Monday, May. 20, 2024

Carlton Grows Up On The HITS Ocala Circuit

After a children’s hunter title last year, this determined 13-year-old plans to make her junior hunter debut in Florida.

Even though she’s only 13, Alexandra Carlton has competed at HITS Ocala (Fla.) more than plenty of riders twice her age.

This year, the 2008 season, will mark the 10th year that Carlton treks from Madison, Conn., to Ocala. She started in the leadline division when she was 4 and has competed every year since then.
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After a children’s hunter title last year, this determined 13-year-old plans to make her junior hunter debut in Florida.

Even though she’s only 13, Alexandra Carlton has competed at HITS Ocala (Fla.) more than plenty of riders twice her age.

This year, the 2008 season, will mark the 10th year that Carlton treks from Madison, Conn., to Ocala. She started in the leadline division when she was 4 and has competed every year since then.

And last season Carlton had her best circuit yet, clinching the children’s pony, 12-17, grand circuit championship aboard Float Your Boat and the children’s hunter, 14 and under, grand circuit championship with Chanel #5.


The daughter of avid amateur hunter rider Bernadette Keyes, Carlton more or less grew up on the horse show circuit.

By the time she was 7 she spent her winters in Ocala competing in the short stirrup division under the guidance of Michael Kirby.

Trainer Brianna Davis moved from Colorado to Keyes’ Cedar Brook Farm in 2004, just as Carlton started getting serious in the small pony ring with Farnley Darien.

In 2007, Keyes retired from showing to focus on supporting her daughter’s blossoming equestrian career. “My mom is still around all the time,” said Carlton. “She owns the barn and she comes to almost every show and helps tack up or whatever needs to get done. But she gets nervous watching me ride.”

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Carlton’s success in Ocala ushered a banner year for the eighth grader. She dominated the children’s hunter divisions, picking up tricolors at the HITS Saugerties (N.Y.) shows, the New York Horse and Pony, the Grand Fall Classic (Conn.) and the Shoreline Classic (Conn.) aboard Chanel #5 and Lalique.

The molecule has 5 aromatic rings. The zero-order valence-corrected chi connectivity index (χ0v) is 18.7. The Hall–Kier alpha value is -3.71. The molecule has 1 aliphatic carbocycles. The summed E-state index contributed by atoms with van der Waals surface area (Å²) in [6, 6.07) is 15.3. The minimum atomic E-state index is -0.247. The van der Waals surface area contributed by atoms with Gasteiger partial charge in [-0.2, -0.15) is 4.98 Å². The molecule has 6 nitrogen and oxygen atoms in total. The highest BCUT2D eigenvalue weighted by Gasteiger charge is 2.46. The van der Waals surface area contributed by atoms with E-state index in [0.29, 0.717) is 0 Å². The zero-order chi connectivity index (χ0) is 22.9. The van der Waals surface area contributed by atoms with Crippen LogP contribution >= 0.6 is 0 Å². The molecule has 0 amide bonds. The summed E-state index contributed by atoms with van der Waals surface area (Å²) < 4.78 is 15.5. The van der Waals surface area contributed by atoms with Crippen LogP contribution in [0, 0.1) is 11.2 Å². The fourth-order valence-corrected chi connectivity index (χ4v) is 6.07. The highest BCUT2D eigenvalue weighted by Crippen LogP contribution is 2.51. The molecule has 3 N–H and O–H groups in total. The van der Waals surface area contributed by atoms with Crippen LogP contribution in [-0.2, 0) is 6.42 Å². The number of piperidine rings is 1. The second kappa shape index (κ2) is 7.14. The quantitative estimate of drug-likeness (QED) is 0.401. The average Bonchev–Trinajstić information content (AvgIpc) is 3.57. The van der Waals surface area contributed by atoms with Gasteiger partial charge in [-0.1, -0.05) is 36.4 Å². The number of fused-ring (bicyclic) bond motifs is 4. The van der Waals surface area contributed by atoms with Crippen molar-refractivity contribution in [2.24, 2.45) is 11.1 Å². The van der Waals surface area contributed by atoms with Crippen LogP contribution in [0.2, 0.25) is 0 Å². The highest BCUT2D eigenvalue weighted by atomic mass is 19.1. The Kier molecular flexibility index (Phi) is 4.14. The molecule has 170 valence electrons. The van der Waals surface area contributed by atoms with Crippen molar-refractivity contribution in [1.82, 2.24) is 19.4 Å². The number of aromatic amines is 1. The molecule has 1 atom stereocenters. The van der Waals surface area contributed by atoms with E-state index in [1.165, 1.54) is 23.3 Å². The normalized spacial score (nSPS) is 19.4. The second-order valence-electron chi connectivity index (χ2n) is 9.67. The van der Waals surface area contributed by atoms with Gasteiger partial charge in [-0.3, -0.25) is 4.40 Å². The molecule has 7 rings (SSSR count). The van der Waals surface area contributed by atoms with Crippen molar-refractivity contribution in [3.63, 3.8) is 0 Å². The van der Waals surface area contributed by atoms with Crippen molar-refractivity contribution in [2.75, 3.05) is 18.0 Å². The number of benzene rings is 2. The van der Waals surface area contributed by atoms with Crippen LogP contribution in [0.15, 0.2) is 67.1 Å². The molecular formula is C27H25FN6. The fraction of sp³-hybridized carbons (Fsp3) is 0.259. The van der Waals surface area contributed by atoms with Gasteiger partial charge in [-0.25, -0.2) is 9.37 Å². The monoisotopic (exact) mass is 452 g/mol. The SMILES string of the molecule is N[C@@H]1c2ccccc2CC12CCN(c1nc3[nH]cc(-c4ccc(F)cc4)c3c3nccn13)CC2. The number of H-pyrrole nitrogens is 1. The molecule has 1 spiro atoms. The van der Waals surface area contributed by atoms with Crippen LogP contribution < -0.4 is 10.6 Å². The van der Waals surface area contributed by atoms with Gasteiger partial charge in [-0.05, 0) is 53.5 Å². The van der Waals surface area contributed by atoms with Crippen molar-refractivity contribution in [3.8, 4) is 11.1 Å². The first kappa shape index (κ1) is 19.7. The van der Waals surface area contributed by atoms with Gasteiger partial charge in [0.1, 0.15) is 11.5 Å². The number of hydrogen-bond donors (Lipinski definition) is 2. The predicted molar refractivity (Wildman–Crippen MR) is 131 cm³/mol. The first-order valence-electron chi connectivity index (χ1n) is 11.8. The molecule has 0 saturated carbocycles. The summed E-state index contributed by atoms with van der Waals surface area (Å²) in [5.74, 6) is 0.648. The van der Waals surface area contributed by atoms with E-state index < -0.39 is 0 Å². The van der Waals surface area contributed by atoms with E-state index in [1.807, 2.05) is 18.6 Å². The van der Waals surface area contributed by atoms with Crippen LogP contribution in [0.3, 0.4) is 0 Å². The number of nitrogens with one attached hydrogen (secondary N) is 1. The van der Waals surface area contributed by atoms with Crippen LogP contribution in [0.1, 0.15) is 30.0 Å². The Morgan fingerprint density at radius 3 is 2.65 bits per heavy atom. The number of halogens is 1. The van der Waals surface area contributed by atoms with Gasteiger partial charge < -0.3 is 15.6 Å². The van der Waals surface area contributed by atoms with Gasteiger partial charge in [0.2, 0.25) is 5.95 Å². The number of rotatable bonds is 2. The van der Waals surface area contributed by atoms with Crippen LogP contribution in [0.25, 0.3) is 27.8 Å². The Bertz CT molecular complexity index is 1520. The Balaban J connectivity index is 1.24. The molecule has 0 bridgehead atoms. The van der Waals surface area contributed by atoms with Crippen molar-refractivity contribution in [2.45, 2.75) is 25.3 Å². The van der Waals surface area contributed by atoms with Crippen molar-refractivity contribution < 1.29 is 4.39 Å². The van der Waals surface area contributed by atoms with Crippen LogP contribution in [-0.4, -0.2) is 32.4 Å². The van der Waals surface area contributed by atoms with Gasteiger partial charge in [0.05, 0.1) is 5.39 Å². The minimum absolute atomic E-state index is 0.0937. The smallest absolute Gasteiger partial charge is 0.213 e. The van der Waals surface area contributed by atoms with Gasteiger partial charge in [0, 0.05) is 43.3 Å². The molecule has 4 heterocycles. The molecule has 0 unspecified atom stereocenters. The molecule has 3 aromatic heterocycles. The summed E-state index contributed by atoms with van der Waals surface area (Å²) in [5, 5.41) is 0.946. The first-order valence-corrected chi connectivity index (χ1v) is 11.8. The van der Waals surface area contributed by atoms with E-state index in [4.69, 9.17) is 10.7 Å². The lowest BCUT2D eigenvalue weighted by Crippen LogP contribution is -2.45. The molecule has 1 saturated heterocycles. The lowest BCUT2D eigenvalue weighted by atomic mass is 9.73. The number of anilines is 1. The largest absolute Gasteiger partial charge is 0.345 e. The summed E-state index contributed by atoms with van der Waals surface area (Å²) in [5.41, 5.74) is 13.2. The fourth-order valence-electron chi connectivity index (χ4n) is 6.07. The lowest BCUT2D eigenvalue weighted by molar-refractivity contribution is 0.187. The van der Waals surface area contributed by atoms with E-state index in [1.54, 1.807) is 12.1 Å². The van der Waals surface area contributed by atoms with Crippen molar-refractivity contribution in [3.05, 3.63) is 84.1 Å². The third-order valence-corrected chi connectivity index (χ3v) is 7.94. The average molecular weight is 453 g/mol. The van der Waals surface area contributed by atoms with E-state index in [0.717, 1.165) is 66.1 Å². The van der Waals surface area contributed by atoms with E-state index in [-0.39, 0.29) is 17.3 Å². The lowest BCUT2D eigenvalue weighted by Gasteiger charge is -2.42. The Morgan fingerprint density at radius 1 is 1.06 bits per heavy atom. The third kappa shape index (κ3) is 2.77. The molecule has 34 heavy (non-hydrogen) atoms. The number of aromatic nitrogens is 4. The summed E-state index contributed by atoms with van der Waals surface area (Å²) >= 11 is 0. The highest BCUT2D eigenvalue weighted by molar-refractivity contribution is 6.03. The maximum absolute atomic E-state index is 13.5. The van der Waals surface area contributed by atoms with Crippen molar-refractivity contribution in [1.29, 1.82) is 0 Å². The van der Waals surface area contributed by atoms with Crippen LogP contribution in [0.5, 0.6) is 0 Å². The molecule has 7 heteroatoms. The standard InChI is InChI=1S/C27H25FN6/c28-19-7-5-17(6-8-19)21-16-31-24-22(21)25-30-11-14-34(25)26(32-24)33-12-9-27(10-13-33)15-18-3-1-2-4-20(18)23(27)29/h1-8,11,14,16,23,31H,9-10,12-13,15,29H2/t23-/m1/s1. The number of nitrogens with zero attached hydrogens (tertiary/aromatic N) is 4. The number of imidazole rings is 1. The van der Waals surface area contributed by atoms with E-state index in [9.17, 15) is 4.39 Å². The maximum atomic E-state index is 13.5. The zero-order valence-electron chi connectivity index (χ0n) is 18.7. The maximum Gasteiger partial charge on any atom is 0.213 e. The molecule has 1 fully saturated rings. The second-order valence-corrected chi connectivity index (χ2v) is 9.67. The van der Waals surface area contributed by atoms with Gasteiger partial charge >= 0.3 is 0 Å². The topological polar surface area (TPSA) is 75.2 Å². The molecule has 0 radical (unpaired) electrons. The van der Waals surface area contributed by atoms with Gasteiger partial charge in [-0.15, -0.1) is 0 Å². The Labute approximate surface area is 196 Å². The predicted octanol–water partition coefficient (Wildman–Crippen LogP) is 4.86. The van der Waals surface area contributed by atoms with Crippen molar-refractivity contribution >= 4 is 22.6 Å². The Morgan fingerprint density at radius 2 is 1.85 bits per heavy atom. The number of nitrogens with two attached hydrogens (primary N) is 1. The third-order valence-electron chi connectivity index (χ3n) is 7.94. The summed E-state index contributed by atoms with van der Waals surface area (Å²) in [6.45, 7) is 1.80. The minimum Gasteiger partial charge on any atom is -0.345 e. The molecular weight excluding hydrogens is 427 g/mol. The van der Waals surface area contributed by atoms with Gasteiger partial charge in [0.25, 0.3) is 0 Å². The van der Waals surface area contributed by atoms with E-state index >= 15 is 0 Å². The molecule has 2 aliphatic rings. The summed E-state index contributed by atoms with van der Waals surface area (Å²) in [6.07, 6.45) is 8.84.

But one of the most impressive parts of Carlton’s success lies in the rapport that she strikes up with younger horses.

She began competing the then 5-year-old Lalique in the children’s hunter division after the mare had contested her first few shows ever with Davis in the pre-greens. Despite the Mecklenburg mare’s inexperience, the pair proved consistent winners all season.

“She’s such a quiet, patient rider that she does really well with the young, green ones,” said Davis. “She gets along with all sorts of horses—they all really like her.”

Carlton bid farewell to last year’s grand circuit champions in order to graduate to the small junior hunters this year with Lalique and Cadeau. Cadeau is a 7-year-old gelding fresh out of the pre-green ranks
as well.

“He’s a different ride for me,” said Carlton. “He has a bit of a motor, and when he starts going fast, my first instinct is to pull back, which doesn’t work. But I’m working it out.”

Plenty of young riders pilot green mounts around a hunter course, but most of them would rather contest their first 3’6″ equitation classes aboard a seasoned old-timer. Not Carlton. This fall she debuted in the big equitation classes aboard “Turtle,” a 15.3-hand gelding who just turned 7.

“Sometimes he’s dragging me, and sometimes I need my spurs and a crop,” said Carlton. “But he is just so much fun.”

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She took her decision to step up a level seriously.

“Last year we sat down and discussed moving up to the juniors after a year in the children’s if all went well,” said Carlton. “This year I decided that I really want to be good at this. The move to the juniors is a big leap from the children’s, and I knew it would take a lot of work.”

 Understanding the challenge, she has been pushing herself during the off-season to prepare for the tougher competition. As Davis hiked up the jumps during lessons, Carlton honed her equitation skills with plenty of self-imposed torture.

“I’ll ride with a stick behind my elbows to fix my back, and I hack a lot without stirrups,” said Carlton. “We work really hard at home, so that when we get the shows I just have to worry about what we’ve worked on at home. It works out great when she just reminds me of what we already worked on.”

Carlton’s efforts have already started to pay off this fall. She won her first USEF Talent Search Medal at the Westbrook Hunt Club (Conn.) and competed at the New England Equitation Championship for the first time last October.

“Alex is a really motivated kid,” said Davis. “Every second she’s not doing schoolwork, she’s at the barn.”
That self-discipline enables Carlton to maintain a straight A average despite a busy show schedule. After a lesson, Carlton squeezes in a few minutes of homework while her horse dries in his stall with a
cooler on.

“My teachers understand how dedicated I am to this,” said Carlton. “They give me work ahead of time when I go to Florida, and it’s never a problem for me to find the time to get everything done.”

Carlton is looking forward to seeing her hard work pay off with a successful circuit down in Florida. “I love Ocala, it’s always been a good show for me,” she said. “There’s just a different atmosphere there. But the best part is just getting out of the cold.”

Mollie Bailey

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